One area in which I am confused is the choice between using the top (rear) paper feeder and the front paper feeder.  The folks at Red River paper recommend that the front feeder be used for papers 13 mil and thicker.  You recommend the front feeder for papers 19.7 mil and thicker.  In his reviews of the P700 and P900, Keith Cooper of Northlight Images puts all the fine art papers through the top (rear) feeder.  So, certainly a wide range of opinions.

    I have been following the guidelines in the Media Loading Section of the Epson user’s guide which gives a list of papers for the rear paper feeder and a list of papers for the front paper feeder.  I have reproduced those lists at the end of this note.  I notice that each Epson paper is in just one of these lists.  And the lists are missing some Epson papers such as Baryta.  I have not experienced the problem you mentioned loading the front feeder.  I have only used Epson Hot Press and Cold Press papers there.  I have experienced problems with the top (rear) paper feeder when loading multiple sheets.  Following Kevin Raber’s suggestion in his P700 review, I had thought of leaving a small stack of glossy or luster paper in the printer so my wife could easily make prints from her iPad/iPhone.  The printer fails in loading from this stack.  It works well for a single sheet.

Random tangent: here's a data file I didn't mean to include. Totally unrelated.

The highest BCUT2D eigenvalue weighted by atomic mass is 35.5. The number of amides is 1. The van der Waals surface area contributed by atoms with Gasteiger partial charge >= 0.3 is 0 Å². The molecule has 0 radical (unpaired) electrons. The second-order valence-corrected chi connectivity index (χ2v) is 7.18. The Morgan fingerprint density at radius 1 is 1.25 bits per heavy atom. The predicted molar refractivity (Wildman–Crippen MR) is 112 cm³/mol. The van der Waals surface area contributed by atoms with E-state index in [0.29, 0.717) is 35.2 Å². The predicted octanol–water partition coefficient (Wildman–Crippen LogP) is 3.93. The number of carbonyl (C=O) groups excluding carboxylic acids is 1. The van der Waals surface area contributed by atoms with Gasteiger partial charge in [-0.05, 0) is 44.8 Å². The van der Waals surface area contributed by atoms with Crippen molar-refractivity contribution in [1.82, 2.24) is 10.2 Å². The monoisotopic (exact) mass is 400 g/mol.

I welcome further thoughts from this forum on loading media.

    John

    —————————————————————–
    Media Loading Capacity from the Epson SC-P900 online user’s guide